Tim Miller Play Analysis

Topics: Same-sex marriage, Marriage, Performance Pages: 5 (1195 words) Published: March 2, 2018

Tim Miller’s play Rooted discusses a controversial topic about marriage equality and when a social change is finally achieved. His solo performance displays a serious, yet comical tone about the struggles his husband and him were faced with in order to get to where they are today. Miller gives his audience great detail on riots he participated in and his thoughts on the government. He also shares his family history and the important role it has on his life today. Miller’s solo performance of Rooted makes a comfortable atmosphere to talk openly about controversial topics.

Miller used many aesthetic choices to make his performance effective. Some of the most important choices he used, in my eyes, were the sound effects, costume choices,...

I first thought the performance would consist of many performers, like the Nutcracker play. Miller’s performance, being more of a poetical speech in my eyes, showed me that there are many different ways a performance can be displayed. The way he performed allowed for a comfortable feeling in a way that anything could be spoken about in the room. He was so open to the crowd that it made me feel like he had nothing to hide and was very trustworthy on the topic of social changes being achieved. The performance was effective because it spoke of such a controversial topic that is still being discriminated against today. His passion and experiences with the government made it effective to me. The stories he shared of being dragged away and cuffed by police officers made me realize that he really is passionate on social changes being achieved for anyone, not just him. For years, gay marriage was discouraged. It was an idea that was against God’s laws, people would say. Now that more states are making it legal, I see that this is a realistic situation. Miller’s way of joking about his life and being gay, yet getting serious on more dramatic parts of his story allows the performance to be effective and...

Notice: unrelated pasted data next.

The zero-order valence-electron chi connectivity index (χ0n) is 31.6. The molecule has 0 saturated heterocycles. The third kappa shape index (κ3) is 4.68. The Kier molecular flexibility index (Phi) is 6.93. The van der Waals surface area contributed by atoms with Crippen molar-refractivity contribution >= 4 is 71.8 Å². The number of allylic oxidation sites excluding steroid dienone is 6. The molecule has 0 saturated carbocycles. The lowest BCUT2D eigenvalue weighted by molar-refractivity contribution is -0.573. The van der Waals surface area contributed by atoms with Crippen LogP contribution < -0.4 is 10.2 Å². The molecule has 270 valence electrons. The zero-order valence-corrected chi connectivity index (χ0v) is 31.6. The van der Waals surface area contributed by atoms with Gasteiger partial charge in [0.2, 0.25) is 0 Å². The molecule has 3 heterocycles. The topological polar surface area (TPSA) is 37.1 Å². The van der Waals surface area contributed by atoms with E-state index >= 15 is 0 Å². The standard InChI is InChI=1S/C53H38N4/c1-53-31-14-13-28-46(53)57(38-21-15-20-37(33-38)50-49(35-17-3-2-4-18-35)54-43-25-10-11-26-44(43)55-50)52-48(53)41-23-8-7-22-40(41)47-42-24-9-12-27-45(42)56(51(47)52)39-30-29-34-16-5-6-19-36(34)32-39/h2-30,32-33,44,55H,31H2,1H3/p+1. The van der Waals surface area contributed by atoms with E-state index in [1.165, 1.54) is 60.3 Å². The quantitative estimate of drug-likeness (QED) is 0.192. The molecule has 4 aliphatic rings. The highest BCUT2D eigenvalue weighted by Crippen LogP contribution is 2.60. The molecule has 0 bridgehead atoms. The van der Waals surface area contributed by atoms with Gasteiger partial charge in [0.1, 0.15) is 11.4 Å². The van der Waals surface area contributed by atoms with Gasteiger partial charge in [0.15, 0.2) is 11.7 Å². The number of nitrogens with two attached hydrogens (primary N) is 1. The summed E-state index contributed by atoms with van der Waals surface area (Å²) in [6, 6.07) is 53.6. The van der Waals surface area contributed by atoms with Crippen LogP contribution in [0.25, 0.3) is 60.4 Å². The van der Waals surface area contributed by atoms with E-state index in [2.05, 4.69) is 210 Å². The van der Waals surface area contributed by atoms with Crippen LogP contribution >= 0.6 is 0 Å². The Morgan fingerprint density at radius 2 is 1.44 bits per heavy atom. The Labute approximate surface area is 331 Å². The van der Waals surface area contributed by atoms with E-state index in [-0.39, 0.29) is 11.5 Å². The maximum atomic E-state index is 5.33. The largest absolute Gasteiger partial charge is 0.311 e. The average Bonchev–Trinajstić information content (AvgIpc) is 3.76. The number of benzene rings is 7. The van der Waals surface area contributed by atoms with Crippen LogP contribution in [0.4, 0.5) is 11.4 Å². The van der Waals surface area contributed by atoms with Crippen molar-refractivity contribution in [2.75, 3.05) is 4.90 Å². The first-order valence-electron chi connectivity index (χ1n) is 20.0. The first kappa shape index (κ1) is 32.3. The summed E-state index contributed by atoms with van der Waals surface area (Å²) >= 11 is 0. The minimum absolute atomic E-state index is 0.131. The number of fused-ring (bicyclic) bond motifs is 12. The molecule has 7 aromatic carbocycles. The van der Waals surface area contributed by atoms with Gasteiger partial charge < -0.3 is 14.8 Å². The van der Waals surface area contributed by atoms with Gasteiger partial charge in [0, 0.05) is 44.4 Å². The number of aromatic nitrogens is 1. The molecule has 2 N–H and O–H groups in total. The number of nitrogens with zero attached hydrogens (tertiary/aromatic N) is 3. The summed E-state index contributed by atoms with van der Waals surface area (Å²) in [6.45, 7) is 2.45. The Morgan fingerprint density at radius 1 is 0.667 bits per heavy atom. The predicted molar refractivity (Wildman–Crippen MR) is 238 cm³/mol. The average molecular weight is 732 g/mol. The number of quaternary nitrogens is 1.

Miller walked off stage and smacked his hands hard, as if being punished. He then slapped his own hand over and over, making it the color of bright red. He expressed that this is how he felt until his love for a man was finally accepted by the government. The crowd at this point was quiet and very focused on him. I think, in our own ways, we related to the “slapping on the hand” technique. I think this was a powerful part of the performance because it expressed how Miller truly felt growing up and being looked at differently for being gay. I personally can relate to this. When I was younger my parents would smack my hands hard if I did something I was not suppose to do or touched something I was told not to. If I were to use this in a story of explaining my own story, I would use the lighting the way he did when speaking of my punishment like he did. I would have the lights get black and one single spot light focus on me slapping my hands. I believe, in a way, it makes it more powerful and allows one to remember it more easily. I would want to make the atmosphere of the room I was performing in so comfortable like he did for us. The way one performs allows for the play to be effective or not. I think it is about the passion behind the story, and Miller did an excellent job of...
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